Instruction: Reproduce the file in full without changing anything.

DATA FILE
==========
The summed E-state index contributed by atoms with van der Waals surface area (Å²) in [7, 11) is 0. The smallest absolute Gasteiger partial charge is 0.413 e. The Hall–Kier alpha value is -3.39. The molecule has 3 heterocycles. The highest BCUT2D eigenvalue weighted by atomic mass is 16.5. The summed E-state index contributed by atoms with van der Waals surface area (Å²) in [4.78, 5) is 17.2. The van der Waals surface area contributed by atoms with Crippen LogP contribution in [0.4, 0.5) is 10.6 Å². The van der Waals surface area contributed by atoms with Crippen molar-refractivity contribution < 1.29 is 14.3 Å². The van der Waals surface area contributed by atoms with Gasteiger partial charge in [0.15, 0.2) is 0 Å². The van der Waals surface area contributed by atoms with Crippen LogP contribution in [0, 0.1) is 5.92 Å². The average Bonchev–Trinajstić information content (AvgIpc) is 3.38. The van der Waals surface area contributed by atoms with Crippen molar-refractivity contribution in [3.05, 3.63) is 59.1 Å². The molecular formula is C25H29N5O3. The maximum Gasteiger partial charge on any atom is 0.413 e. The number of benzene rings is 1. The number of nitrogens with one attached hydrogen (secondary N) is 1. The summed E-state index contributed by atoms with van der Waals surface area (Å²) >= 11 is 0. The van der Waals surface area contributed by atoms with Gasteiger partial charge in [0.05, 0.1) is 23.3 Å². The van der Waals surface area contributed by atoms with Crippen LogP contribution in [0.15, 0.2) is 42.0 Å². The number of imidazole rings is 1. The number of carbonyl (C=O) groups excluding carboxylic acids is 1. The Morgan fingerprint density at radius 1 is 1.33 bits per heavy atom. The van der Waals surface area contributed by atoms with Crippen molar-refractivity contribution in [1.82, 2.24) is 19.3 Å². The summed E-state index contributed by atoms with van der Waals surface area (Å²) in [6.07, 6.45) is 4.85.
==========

The summed E-state index contributed by atoms with van der Waals surface area (Å²) in [7, 11) is 0. The smallest absolute Gasteiger partial charge is 0.413 e. The Hall–Kier alpha value is -3.39. The molecule has 3 heterocycles. The highest BCUT2D eigenvalue weighted by atomic mass is 16.5. The summed E-state index contributed by atoms with van der Waals surface area (Å²) in [4.78, 5) is 17.2. The van der Waals surface area contributed by atoms with Crippen LogP contribution in [0.4, 0.5) is 10.6 Å². The van der Waals surface area contributed by atoms with Crippen molar-refractivity contribution < 1.29 is 14.3 Å². The van der Waals surface area contributed by atoms with Gasteiger partial charge in [0.15, 0.2) is 0 Å². The van der Waals surface area contributed by atoms with Crippen LogP contribution in [0, 0.1) is 5.92 Å². The average Bonchev–Trinajstić information content (AvgIpc) is 3.38. The van der Waals surface area contributed by atoms with Crippen molar-refractivity contribution in [3.05, 3.63) is 59.1 Å². The molecular formula is C25H29N5O3. The maximum Gasteiger partial charge on any atom is 0.413 e. The number of benzene rings is 1. The number of nitrogens with one attached hydrogen (secondary N) is 1. The summed E-state index contributed by atoms with van der Waals surface area (Å²) >= 11 is 0. The van der Waals surface area contributed by atoms with Gasteiger partial charge in [0.05, 0.1) is 23.3 Å². The van der Waals surface area contributed by atoms with Crippen LogP contribution in [0.15, 0.2) is 42.0 Å². The number of imidazole rings is 1. The number of carbonyl (C=O) groups excluding carboxylic acids is 1. The Morgan fingerprint density at radius 1 is 1.33 bits per heavy atom. The van der Waals surface area contributed by atoms with Crippen molar-refractivity contribution in [1.82, 2.24) is 19.3 Å². The summed E-state index contributed by atoms with van der Waals surface area (Å²) in [6.07, 6.45) is 4.85.